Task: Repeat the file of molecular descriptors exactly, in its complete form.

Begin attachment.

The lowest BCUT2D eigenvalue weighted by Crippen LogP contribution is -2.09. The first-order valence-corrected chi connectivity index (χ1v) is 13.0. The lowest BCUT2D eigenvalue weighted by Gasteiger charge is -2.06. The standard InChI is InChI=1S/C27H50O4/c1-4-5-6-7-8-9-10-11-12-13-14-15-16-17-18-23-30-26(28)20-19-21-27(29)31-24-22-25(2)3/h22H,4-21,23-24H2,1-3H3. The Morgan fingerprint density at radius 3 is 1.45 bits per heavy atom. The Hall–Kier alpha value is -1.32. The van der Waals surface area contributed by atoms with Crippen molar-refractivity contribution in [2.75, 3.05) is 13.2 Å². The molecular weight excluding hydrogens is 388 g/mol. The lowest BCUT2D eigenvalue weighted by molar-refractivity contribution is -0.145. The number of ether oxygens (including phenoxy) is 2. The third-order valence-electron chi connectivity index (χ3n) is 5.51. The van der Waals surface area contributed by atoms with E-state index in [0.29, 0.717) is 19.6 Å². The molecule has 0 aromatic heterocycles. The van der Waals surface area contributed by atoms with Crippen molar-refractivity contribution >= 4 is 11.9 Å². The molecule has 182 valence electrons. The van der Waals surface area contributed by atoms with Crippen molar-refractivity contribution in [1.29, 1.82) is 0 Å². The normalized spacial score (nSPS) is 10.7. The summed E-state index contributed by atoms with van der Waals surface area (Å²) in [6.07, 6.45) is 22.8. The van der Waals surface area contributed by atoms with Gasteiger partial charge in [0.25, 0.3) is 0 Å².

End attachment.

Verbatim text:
The lowest BCUT2D eigenvalue weighted by Crippen LogP contribution is -2.09. The first-order valence-corrected chi connectivity index (χ1v) is 13.0. The lowest BCUT2D eigenvalue weighted by Gasteiger charge is -2.06. The standard InChI is InChI=1S/C27H50O4/c1-4-5-6-7-8-9-10-11-12-13-14-15-16-17-18-23-30-26(28)20-19-21-27(29)31-24-22-25(2)3/h22H,4-21,23-24H2,1-3H3. The Morgan fingerprint density at radius 3 is 1.45 bits per heavy atom. The Hall–Kier alpha value is -1.32. The van der Waals surface area contributed by atoms with Crippen molar-refractivity contribution in [2.75, 3.05) is 13.2 Å². The molecular weight excluding hydrogens is 388 g/mol. The lowest BCUT2D eigenvalue weighted by molar-refractivity contribution is -0.145. The number of ether oxygens (including phenoxy) is 2. The third-order valence-electron chi connectivity index (χ3n) is 5.51. The van der Waals surface area contributed by atoms with E-state index in [0.29, 0.717) is 19.6 Å². The molecule has 0 aromatic heterocycles. The van der Waals surface area contributed by atoms with Crippen molar-refractivity contribution >= 4 is 11.9 Å². The molecule has 182 valence electrons. The van der Waals surface area contributed by atoms with Crippen molar-refractivity contribution in [1.29, 1.82) is 0 Å². The normalized spacial score (nSPS) is 10.7. The summed E-state index contributed by atoms with van der Waals surface area (Å²) in [6.07, 6.45) is 22.8. The van der Waals surface area contributed by atoms with Gasteiger partial charge in [0.25, 0.3) is 0 Å².